[A poem from my 2010 volume The Post-Man Letters available at Picaro Press, cf. Blogroll. ‘Dorpers’ in the third last stanza are a breed of sheep, a cross-breed between Dorset and Persian.]


for all the breeders of working horses

I’ve known Duke for a while.
Stands at the Stanleys’ fence a lot
waiting for an apple. Clydesdale,

no fancy-pants stallion for girls
to get off on, bred for work, muscled
like a navvy, wharfie, Terminator Three.

His chest four beer barrels across,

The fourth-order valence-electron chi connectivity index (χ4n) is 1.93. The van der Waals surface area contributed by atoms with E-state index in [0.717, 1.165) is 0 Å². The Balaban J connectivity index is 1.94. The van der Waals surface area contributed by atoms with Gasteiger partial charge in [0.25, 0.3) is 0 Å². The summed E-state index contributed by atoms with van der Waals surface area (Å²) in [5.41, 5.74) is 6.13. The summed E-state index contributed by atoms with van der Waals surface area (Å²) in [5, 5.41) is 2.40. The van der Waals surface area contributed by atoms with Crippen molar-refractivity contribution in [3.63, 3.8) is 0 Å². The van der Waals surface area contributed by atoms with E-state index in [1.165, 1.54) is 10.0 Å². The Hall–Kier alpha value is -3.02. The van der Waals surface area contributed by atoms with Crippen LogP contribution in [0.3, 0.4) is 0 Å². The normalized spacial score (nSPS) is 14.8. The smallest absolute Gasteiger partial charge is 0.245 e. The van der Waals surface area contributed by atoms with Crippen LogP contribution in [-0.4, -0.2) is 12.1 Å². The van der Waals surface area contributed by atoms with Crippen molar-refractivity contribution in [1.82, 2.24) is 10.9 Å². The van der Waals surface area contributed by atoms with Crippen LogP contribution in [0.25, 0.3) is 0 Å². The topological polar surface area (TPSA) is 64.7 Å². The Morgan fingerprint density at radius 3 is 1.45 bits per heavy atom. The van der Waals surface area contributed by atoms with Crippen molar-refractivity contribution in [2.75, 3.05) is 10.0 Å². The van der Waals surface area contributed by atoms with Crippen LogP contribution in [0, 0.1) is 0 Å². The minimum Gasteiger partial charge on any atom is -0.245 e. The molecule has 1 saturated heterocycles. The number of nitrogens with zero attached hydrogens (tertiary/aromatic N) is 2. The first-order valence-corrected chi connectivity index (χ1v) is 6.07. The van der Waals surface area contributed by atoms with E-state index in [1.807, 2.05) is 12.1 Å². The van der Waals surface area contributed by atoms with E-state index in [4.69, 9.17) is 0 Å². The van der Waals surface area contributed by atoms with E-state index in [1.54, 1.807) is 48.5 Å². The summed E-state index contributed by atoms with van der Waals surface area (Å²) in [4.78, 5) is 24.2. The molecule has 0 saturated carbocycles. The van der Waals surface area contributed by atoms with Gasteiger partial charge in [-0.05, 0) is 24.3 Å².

kids could play hide-and-seek
in it for days. Now out to pasture,

a long-term unemployed
because the work’s run out,
outsourced to tractor and oil.

They’ll be sorry when it’s peaked
and their sleek machines
lie rusting in the silent paddocks.

Look at those legs.
Feathered, emerging from mud
like a stripper from a cake.

The mountains of his haunches,
turned towards winter westerlies,
create downstream turbulence.

Maybe I should nick him
for a bit, bung him
in our paddocks with the dorpers

get him to haul logs home,
plough up that flat bit
between the dams crying out

for use, appreciation, the sly
and slow release of its potential.
Just like Duke. Or me.

~ by Peter Lach-Newinsky on December 7, 2010.

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